“The human body has been designed to resist an infinite number of changes and attacks brought about by its environment. The secret of good health lies in successful adjustment to changing stresses on the body.”
(Harry J. Johnson)
The dominant culture of medicine excels at acute illness care but is, frankly, terrible at chronic illness care.
I was personally driven to practice functional medicine because I wasn’t getting the kind of results with my chronic complex patients that I thought I should be getting. I didn’t have the tools to look beyond the labs, because what I needed to know wasn’t taught in modern medical school. But once I discovered functional medicine I immediately began to see the benefit for patients with collections of chronic, sometimes vague symptoms, because functional medicine isn’t about treating symptoms, but about trying to understand what about the disease is making the person unwell. I strive to understand what is happening biochemically that is causing a state of dis-ease.
From that perspective, functional medicine is able to set aside a formal diagnosis—instead that diagnosis is simply a jumping-off point. I don’t care as much about the diagnosis as I do about why the patient has the diagnosis. In many cases of chronic illness, we’re not looking at a single physical ailment—a tangible thing—instead we’re looking at a collection of symptoms.
The dominant culture of medicine says there is really nothing we can do except prescribe drugs to suppress the symptoms that we don’t like to see. And many patients go to the doctor and respect his or her authority, so they accept that drugs are the only options. But, generally speaking, patients want to be and feel well. And the drugs don’t always address all of the cognitive and digestive issues that come along with chronic illness.
Virtually all of my patients with chronic illness have digestive issues. Some patients have chronic diarrhea, another large segment has alternating diarrhea and constipation, and then another subset has constipation alone. Given those statistics, when a new patient comes into my functional medicine practice, I start by learning about their bowel history—I’m listening for information about what kind of digestive issue they have and how often they experience these problems.
One common cause of gastrointestinal issues in patients with chronic illness is leaky gut. A high percentage of these patients had conditions like colic or recurrent ear infections early in life, and, as a result, were exposed to antibiotics. Antibiotics cause dysbiosis that can lead to leaky gut.
Gastrointestinal function starts with digestion and nutrient absorption, but it’s much bigger than that. There is a whole microbiome that lives in the gut. Dysbiosis happens when that microbiome gets disordered. The dysbiosis can lead to inflammation in the gut, which can lead to leakiness of the mucous membranes. When the mucous membranes become leaky, the microorganisms and food particles in the gut begin to have abnormal interactions with the immune system. The body begins to see partially digested food particles as invaders and the immune system tries to make antibodies against them. This leads to food sensitivities and allergies.
But leaky gut doesn’t just affect the body’s relationship with food; it can also cause antibodies to build up against the brain. Studies have shown that chronic inflammation in the brain leads to continuous activation of the microglia—the white blood cells of the brain. The microglia are actually making antibodies against certain parts of the brain. So leaky gut can also make the blood-brain barrier leaky, meaning that things that shouldn’t be getting into the brain often are.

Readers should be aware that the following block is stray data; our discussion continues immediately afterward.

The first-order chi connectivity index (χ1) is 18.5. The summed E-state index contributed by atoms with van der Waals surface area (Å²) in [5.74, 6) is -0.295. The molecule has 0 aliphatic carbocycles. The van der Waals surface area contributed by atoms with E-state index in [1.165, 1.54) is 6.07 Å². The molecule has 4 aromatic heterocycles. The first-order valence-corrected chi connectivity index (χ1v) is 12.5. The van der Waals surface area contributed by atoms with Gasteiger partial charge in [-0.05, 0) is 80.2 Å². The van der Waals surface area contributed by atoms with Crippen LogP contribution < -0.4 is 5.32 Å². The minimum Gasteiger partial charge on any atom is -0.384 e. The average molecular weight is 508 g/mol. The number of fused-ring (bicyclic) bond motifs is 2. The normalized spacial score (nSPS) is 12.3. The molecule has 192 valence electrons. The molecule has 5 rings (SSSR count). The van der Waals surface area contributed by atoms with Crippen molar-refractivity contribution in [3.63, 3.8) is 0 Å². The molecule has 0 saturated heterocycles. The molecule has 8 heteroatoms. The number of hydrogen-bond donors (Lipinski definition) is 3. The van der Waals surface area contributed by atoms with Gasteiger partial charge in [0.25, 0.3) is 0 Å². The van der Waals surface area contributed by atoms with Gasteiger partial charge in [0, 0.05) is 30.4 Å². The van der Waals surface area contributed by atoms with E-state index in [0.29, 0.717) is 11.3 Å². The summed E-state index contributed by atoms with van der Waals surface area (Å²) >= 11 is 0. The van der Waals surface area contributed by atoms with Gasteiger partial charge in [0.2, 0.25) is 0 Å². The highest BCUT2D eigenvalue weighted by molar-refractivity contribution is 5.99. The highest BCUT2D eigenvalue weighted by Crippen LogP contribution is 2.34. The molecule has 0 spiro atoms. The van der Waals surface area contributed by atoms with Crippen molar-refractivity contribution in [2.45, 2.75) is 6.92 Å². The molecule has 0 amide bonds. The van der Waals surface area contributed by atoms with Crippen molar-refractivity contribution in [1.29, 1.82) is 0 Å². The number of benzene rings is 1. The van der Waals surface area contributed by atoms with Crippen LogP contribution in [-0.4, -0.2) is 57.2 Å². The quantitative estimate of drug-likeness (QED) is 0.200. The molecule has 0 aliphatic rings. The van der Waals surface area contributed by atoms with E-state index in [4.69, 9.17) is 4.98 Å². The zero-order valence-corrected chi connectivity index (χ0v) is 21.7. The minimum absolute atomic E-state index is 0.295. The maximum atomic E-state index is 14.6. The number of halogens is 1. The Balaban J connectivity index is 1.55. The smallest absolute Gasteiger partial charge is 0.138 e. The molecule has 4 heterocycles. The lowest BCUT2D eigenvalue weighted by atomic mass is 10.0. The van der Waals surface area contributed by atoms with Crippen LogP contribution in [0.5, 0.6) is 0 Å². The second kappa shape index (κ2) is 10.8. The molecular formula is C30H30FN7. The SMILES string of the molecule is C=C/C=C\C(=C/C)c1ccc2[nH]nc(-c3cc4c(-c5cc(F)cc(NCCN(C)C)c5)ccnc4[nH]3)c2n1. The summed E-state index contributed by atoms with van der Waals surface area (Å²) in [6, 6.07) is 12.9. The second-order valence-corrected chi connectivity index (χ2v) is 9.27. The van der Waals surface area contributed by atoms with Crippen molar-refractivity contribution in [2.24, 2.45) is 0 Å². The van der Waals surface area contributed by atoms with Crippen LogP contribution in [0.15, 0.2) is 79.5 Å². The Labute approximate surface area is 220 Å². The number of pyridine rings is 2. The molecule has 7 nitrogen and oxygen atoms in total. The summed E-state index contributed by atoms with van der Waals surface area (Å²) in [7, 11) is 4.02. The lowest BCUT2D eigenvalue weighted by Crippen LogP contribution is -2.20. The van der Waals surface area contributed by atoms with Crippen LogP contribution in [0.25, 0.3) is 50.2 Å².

In functional medicine, we start the process of helping patients with digestive issues by treating the gut with dietary manipulation. We ask patients to eliminate common food irritants out of the diet, usually focusing first on removing gluten and casein. Not surprisingly, for many patients with chronic illness, removing those two things from the diet makes a big impact on their gastrointestinal function.
In addition to the elimination diet, I’ll start patients off on some supplements—usually a probiotic and some kind of immune support, like a casein-free colostrum product. I’ll also encourage the patients to use a concentrated phytonutrient product, called “Dynamic Greens.” I also recommend a multivitamin with concentrated B vitamins.
What I won’t do is take the patient off his or her current prescription medications. I’m looking for improvement, so what we do is keep everything stable and start to manipulate the diet and the nutrients in order to see improvement. The progress will be incremental. When we start to see progress, we can begin to slowly wean down the medicine dosages. Many patients are surprised to hear me say that my goal is not to make them drug-free. Instead, my goal is to help you be as functional as possible—if that takes diet, supplements, drugs, surgery, or some combination, I’ll be happy to try it.
When you are making changes to nutrition, you have to have some turnover of the cell components before seeing a difference. A three-month trial is a reasonable amount of time to wait to see if the nutritional intervention is making a difference. I see almost all of my patients at three-month intervals, and every three months I ask, “Are you better, are you worse, or are you the same?” If they’re better, we stay on the same nutritional course. If they are worse, or unchanged, it tells me that something about my initial assumptions was wrong and I need to go back through the labs. I start to look at the issues from a new perspective.
Functional medicine is anything but a one-size-fits-all approach, making it a complementary way to treat patients with chronic illness. The progress is incremental, but the improvements that happen keep me doing this work.
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